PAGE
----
A Green Party councillor has written to ECC asking that a new application should be submitted after complaining that a planned incinerator plant would not be built in the way it was set out in planning.
Cllr James Abbott says that Gent Fairhead and Indaver – the operators of the new Rivenhall incinerator – said they told a private meeting on Friday, February 26, that they intend to start building but only the incinerator part of the project. This is despite the planning permission saying that it must be integrated with the paper plant and recycling function.
Cllr Abbott claimed that when they get to 2025, when the incinerator will be built, the operators might look at building the other parts and they intend to phase it, but he says that was ruled out in earlier planning discussions.
He claimed Indaver, which is progressing the incinerator, is also going to lease the whole site from Gent Fairhead, but not the area where the paper pulping plant will be.
Cllr Abbott said Gent Fairhead said at the meeting last week there is no economic justification for the paper pulping plant, and yet he said that was the part of the plant that held the whole plan together.
He said: “I have written to the county council saying this has got to stop, this constant planning creep, and if they are going to build something different to what they have got planning permission for they must submit a new and fresh planning application and not this constant process of drift.”
A spokesman for Indaver said: “The Waste from Energy facility has to be built first for there to be heat and steam for the other buildings to use and connect to. Indaver is preparing the site for all the other facilities which could be built by third parties.”
The spokesman added that Indaver has leased the entire site from Gent Fairhead, which retains an option to build on the site of the pulp mill.
Responding to the claim that it was said there is no economic justification for the paper pulping plant, and if they are going to build something different, they must submit a fresh application, the spokesman added: “The anchor of the site is the CHP Plant, and the Pulp Mill was the intended Heat User in the 2010 planning permission for this facility.
“There have been dramatic changes in climate change policy since 2010 and the heat from this plant is an important and valuable resource, which can only be used once.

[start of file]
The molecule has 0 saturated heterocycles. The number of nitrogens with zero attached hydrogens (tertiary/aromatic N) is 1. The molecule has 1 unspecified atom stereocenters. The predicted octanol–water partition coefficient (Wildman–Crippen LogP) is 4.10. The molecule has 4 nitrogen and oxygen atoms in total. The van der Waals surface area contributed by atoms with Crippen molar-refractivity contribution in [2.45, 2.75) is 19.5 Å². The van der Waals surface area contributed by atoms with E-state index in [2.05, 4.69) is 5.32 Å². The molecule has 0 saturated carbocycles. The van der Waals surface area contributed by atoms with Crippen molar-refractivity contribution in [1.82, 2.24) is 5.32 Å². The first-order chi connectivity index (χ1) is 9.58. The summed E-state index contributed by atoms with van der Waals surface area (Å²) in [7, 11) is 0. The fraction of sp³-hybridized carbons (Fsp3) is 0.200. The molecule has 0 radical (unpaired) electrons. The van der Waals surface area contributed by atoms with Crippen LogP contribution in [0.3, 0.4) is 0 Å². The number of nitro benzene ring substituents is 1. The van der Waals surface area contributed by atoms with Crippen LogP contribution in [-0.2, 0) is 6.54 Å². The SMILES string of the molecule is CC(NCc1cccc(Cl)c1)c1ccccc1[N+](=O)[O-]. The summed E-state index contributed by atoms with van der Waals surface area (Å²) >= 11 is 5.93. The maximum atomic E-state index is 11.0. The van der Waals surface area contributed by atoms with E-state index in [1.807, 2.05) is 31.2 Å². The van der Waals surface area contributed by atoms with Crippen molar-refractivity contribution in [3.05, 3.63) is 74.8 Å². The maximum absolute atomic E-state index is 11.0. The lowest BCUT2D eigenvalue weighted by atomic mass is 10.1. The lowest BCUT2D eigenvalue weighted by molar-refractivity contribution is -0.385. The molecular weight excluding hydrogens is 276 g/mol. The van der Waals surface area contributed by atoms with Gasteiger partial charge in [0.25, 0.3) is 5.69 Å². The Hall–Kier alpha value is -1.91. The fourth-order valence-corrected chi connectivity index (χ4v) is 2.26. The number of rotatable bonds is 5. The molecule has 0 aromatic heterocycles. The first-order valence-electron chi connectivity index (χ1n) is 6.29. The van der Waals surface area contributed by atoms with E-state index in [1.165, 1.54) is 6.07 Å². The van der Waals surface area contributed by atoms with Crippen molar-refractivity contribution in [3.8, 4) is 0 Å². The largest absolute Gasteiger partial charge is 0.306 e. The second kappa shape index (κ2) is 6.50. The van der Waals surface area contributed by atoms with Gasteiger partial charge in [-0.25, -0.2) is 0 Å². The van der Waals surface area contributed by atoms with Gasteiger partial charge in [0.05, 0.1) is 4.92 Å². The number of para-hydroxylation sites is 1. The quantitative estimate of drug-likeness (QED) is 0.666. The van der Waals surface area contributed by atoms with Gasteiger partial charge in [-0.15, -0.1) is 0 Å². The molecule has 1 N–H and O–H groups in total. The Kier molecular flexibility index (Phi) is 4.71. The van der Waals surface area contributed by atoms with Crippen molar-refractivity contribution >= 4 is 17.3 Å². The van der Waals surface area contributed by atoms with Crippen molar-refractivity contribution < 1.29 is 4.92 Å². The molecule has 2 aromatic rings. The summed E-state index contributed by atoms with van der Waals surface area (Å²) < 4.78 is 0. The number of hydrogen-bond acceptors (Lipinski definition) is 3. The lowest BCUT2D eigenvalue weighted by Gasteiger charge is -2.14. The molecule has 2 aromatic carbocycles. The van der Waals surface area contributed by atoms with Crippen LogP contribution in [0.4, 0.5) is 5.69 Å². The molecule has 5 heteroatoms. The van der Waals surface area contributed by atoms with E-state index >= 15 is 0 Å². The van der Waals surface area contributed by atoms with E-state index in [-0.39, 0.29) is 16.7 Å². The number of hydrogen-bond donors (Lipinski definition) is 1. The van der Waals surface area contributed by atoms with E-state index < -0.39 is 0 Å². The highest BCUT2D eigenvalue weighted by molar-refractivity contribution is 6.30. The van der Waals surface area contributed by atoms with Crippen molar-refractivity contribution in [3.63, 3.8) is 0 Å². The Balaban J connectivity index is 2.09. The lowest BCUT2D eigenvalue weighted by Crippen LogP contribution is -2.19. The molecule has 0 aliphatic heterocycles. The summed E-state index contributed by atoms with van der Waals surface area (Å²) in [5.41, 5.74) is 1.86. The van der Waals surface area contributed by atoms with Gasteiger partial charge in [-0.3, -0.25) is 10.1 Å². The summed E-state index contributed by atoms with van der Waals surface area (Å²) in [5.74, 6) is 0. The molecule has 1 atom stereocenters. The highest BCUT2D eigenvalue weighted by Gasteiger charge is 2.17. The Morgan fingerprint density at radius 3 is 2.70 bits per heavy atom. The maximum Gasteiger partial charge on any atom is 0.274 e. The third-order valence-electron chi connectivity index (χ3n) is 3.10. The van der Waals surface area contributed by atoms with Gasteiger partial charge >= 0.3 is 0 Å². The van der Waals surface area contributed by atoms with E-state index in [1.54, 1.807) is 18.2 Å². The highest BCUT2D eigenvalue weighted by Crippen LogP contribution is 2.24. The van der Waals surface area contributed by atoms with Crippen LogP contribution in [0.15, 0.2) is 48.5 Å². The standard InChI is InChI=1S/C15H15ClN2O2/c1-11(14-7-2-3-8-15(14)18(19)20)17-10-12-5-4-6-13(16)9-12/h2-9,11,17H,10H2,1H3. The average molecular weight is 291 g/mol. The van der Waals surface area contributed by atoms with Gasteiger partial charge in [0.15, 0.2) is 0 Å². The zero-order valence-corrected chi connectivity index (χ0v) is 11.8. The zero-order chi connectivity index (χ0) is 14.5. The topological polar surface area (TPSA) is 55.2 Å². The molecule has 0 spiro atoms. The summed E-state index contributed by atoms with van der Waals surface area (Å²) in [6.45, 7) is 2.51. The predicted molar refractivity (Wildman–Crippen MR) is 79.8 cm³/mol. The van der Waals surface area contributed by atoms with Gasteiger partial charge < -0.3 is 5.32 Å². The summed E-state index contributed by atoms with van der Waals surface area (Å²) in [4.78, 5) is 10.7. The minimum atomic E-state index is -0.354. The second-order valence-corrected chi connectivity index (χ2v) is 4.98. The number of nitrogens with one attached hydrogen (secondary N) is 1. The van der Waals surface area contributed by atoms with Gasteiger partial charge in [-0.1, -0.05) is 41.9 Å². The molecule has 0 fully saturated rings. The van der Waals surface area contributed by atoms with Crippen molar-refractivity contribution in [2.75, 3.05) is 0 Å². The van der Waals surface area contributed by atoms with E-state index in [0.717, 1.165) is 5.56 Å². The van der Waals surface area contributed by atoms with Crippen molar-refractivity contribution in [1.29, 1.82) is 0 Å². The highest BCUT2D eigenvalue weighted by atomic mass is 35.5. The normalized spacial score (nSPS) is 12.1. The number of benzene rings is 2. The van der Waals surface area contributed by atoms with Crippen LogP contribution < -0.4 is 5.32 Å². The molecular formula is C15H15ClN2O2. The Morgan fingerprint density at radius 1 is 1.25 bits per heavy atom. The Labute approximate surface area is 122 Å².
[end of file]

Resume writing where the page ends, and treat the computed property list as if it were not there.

“The pandemic has accelerated the move away from white paper to information technology. The decision on what is built will be to the benefit of the plant, the environment and the local community.
“Compliance with planning approvals will be taken into account at every stage of the construction programme and any changes will be discussed with the relevant planning authority and agreement sought through the relevant planning approval process.”
A spokesman for Essex County Council said: “As no breach of planning permission has yet taken place, this is a hypothetical situation which the planning authority cannot enforce, as nothing has been built yet. Essex County Council is seeking further legal clarification on this matter.
Indaver is preparing to launch the first tender process for a multi-million pound contract on the Rivenhall Energy from Waste (EfW) development.
The development itself is set to be built in the footprint of an existing quarry in Rivenhall, near Witham in Essex, and will be a 595,000 tonne per annum, 49.9MWe facility.
This will be the first phase of a four-and-a-half-year construction programme.
Gareth Jones, Indaver’s UK Business Development Manager said: ‘The project will contribute to the country’s renewable energy and net-zero carbon targets by producing 49.9MWe of predictable electricity from an indigenous fuel source.
“This is enough to power over 60,000 homes annually, over 50 per cent of which is renewable. The facility will also meet circular economy targets by diverting biodegradable waste from landfill and export, reducing harmful greenhouse gas emission.”